In the human life there are many different types of experiences. Everyone encounters difficult experiences, and joyous, happy experiences. Experiences of success, experiences of joy, experiences of love. But also experiences of pain, sorrow, loss, sadness, and fear. And anger. Human life is complex. It is neither black nor white. Sometimes you may feel your life is wonderful, very happy. Everything’s going your way. And at another point in your life you may feel it’s really difficult, that you can’t believe how hard your life is. Why is this happening to you? So the variation in human experience is wide. And it seems for some people life is more challenging than for others. But really speaking it is not how many challenges you have, but how you relate to the challenges in your life. The people whose lives are most productive, most successful, are not people who’ve had no difficulties or challenges in their lives, but rather people who’ve taken those challenges and difficulties as an opportunity to test themselves and to bring to life all that they can give. Rather than allowing difficult circumstances to make them depressed and to give up, they see the circumstances as an opportunity, a challenge to give everything they have to life.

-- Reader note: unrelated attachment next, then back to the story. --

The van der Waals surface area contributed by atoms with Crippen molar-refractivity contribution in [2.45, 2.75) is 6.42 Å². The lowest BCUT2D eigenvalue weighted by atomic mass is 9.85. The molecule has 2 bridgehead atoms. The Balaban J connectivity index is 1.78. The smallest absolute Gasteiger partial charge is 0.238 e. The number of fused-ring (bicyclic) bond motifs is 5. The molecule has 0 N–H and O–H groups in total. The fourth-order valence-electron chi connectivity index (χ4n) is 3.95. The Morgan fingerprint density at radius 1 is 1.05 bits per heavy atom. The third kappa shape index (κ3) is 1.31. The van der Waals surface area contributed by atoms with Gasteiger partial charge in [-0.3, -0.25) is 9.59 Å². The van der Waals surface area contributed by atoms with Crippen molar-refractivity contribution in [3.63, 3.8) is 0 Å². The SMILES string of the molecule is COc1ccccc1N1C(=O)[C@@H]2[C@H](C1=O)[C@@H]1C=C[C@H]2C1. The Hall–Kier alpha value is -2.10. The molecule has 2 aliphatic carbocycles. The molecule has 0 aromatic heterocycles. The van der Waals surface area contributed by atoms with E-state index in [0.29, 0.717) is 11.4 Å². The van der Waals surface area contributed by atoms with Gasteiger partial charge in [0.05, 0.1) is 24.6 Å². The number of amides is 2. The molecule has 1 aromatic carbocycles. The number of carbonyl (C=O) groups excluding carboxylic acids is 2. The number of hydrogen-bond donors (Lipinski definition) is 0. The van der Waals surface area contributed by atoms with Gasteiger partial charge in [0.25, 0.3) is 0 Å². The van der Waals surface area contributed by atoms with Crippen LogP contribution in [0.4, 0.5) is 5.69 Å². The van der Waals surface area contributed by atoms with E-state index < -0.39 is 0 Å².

So you take two people, and you put them in the same circumstance and they face the same challenges, and you’ll find two entirely different outcomes. The outcomes are not guided by the difficult circumstances, but by the person’s response to their circumstances. Tragedy, hardship and difficulty are a part and parcel of human existence. In the complexity of human life there is both pain and joy. So your approach makes a difference. When you do spiritual practices, when you take time for meditation, contemplation and you read spiritual literature, and listen to spiritual talks, you begin to realize that there is a deeper stratum to human life than your interface with your day to day circumstances and environment. And even when life is very difficult, there [is] within you resources to sustain you and to maintain your life.